- Intimidation of Voters: While all sides must accept some responsibilityfor the hostile climate that now prevails, our interviews and otherindependent reports indicate that responsibility for the large majority ofincidents of intimidation and violence lies with pro-integration militias.These groups are subjecting potential voters to an intense and systematiccampaign of intimidation in an attempt to influence the outcome of theconsultation. Individuals interviewed by The Carter Center observers spokeuniformly about widespread harassment and intimidation by the militia, anddescribed similar incidents of militia visiting people at their homes atnight and threatening violence after the poll if autonomy is rejected.Similar reports from other independent groups indicate such incidents areoccurring throughout East Timor.
According to paragraph 1 of the Security Agreement, the appropriateIndonesian security forces are responsible for ensuring a secureenvironment devoid of violence and intimidation. In addition, paragraph 4provides that the Indonesian police are solely responsible for themaintenance of law and order during the consultation process.Unfortunately, there is little evidence that the Indonesian Police havebeen successful in improving the security situation. For theconditions of the New York Agreements to be fulfilled, the activities ofviolent militia groups must be curtailed.
- Internally Displaced Persons: The United Nations High Commissioner forRefugees has documented the existence of more than 32,000 internallydisplaced persons in East Timor, most of whom report having been drivenfrom their homes in the past six months by pro-integration militias as adirect result of their presumed political beliefs. It appears little isbeing done to facilitate their safe return to their homes. Some militialeaders have openly stated that they will not permit internally displacedpersons to return home until after the completion of the consultation.
For internally displaced persons to be able to participate in theconsultation as provided in the New York Agreements, it is essential thatadequate security conditions exist for all of them to return to theirhomes immediately and to ensure that no others are driven from their homeby violence and intimidation.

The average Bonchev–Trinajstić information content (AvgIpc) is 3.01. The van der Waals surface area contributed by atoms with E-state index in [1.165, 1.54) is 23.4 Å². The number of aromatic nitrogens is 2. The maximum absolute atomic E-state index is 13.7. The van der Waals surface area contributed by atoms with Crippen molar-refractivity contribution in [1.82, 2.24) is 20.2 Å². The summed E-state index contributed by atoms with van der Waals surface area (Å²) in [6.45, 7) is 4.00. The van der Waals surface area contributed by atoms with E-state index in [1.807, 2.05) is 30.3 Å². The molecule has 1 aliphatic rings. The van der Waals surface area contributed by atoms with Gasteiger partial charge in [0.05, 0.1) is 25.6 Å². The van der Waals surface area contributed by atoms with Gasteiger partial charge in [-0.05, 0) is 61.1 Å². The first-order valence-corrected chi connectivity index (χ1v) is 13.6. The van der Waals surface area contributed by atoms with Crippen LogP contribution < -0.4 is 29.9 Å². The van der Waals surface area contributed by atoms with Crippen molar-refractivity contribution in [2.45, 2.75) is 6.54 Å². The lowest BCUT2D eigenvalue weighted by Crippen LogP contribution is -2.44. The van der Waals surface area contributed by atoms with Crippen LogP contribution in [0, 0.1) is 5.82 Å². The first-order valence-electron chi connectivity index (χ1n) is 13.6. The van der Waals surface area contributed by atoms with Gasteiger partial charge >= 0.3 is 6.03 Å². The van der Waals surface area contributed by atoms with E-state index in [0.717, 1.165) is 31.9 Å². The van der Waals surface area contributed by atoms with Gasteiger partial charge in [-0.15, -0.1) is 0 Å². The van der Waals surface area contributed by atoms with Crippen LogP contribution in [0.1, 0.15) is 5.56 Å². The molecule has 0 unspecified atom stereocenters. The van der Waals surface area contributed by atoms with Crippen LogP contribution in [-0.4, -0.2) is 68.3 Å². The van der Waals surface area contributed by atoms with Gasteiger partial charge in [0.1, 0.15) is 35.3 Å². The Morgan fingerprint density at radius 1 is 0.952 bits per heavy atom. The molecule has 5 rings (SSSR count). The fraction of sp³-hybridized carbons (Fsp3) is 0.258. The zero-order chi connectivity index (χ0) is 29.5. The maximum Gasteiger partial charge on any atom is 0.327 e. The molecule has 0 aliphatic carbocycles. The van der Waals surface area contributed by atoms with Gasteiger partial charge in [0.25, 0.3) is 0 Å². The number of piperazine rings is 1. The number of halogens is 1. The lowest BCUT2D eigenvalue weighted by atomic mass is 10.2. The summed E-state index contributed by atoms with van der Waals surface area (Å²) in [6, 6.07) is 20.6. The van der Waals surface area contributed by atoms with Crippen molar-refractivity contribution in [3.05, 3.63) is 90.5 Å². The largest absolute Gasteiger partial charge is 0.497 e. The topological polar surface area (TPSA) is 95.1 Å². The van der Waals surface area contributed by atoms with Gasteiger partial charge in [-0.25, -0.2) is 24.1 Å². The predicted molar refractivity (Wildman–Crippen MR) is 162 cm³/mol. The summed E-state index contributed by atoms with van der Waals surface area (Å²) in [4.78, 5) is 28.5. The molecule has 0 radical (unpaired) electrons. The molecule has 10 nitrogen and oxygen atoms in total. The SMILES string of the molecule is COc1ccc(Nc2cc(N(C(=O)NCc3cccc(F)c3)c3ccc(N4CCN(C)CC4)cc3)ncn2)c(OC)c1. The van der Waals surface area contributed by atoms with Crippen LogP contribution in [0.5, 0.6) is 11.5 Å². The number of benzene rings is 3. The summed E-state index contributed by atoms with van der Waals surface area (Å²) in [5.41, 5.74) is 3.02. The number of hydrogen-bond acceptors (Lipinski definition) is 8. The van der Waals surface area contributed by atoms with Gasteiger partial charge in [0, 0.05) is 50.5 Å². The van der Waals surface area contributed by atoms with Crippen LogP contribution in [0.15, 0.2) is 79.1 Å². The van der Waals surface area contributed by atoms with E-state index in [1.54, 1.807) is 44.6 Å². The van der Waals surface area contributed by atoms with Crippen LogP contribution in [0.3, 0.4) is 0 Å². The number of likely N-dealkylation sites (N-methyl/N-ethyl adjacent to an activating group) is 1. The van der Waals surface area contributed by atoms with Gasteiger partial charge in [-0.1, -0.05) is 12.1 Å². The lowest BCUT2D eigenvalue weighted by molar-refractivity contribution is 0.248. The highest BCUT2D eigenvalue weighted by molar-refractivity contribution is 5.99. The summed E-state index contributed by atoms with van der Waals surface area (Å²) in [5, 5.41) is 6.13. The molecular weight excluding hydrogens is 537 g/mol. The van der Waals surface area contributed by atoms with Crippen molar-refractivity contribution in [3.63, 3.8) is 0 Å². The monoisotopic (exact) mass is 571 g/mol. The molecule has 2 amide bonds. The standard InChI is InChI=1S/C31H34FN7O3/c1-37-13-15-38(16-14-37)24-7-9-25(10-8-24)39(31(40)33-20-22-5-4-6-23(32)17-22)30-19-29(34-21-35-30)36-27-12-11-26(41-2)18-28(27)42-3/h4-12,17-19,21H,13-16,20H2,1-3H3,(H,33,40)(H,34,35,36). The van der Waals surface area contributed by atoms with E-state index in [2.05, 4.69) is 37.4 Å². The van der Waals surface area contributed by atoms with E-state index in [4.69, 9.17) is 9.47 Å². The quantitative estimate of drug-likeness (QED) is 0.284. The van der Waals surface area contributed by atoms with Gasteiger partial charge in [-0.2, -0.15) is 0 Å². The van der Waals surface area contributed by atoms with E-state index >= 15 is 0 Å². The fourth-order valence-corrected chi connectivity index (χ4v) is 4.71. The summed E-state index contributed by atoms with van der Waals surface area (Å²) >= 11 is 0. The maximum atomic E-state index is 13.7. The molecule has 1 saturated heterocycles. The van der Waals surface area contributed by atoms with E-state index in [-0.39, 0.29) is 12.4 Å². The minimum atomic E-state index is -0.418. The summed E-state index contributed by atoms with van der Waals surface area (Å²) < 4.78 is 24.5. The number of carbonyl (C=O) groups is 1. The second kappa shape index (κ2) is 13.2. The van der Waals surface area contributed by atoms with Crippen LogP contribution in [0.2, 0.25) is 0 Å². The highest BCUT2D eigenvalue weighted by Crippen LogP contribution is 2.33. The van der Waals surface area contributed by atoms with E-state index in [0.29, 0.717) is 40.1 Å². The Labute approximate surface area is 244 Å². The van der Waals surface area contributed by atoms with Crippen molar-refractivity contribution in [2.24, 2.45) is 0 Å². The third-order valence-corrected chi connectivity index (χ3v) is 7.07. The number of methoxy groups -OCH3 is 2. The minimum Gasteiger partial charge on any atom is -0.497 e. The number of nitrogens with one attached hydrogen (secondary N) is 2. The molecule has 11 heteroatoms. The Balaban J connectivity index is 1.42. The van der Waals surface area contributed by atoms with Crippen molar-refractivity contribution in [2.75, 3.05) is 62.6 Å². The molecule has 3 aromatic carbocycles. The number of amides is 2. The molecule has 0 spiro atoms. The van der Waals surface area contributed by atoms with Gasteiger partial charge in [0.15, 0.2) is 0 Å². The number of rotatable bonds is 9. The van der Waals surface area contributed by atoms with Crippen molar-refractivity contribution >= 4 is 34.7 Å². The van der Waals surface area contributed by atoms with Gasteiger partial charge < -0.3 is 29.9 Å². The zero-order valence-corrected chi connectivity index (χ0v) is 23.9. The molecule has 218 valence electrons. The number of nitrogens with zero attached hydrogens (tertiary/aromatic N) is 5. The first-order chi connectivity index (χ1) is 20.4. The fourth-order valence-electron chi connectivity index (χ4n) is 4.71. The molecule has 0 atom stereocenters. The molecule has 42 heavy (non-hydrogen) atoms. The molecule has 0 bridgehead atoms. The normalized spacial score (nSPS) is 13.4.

- Active Campaign for Autonomy: According to many credible observers,elements of the Indonesian Government and military continue to campaignfor the autonomy option in violation of the New York Agreements. Onesenior army leader in Dili admitted that the military is activelypromoting the autonomy package and distributing food and services topeople to encourage votes for autonomy.
Such practices are in violation of paragraph 1 of the Security Agreement,which establishes that the absolute neutrality of the Indonesian armedforces and the Indonesian police is essential. Similarly, the "Agreementon Modalities for the Popular Consultation" provides that officials of theIndonesian Government will not participate in the campaign in support foreither option. It is imperative that all sides abide by thesecommitments.
- Need for Redeployment: Although senior military commanders indicatedto Carter Center observers that all military forces in East Timor will beconfined to their barracks in advance of the consultation, no timetablefor this redeployment has been established and military units continue tooperate throughout the territory. To improve the current climate of fear,a timetable for completion of the redeployment of the Indonesia militaryshould be established and implemented.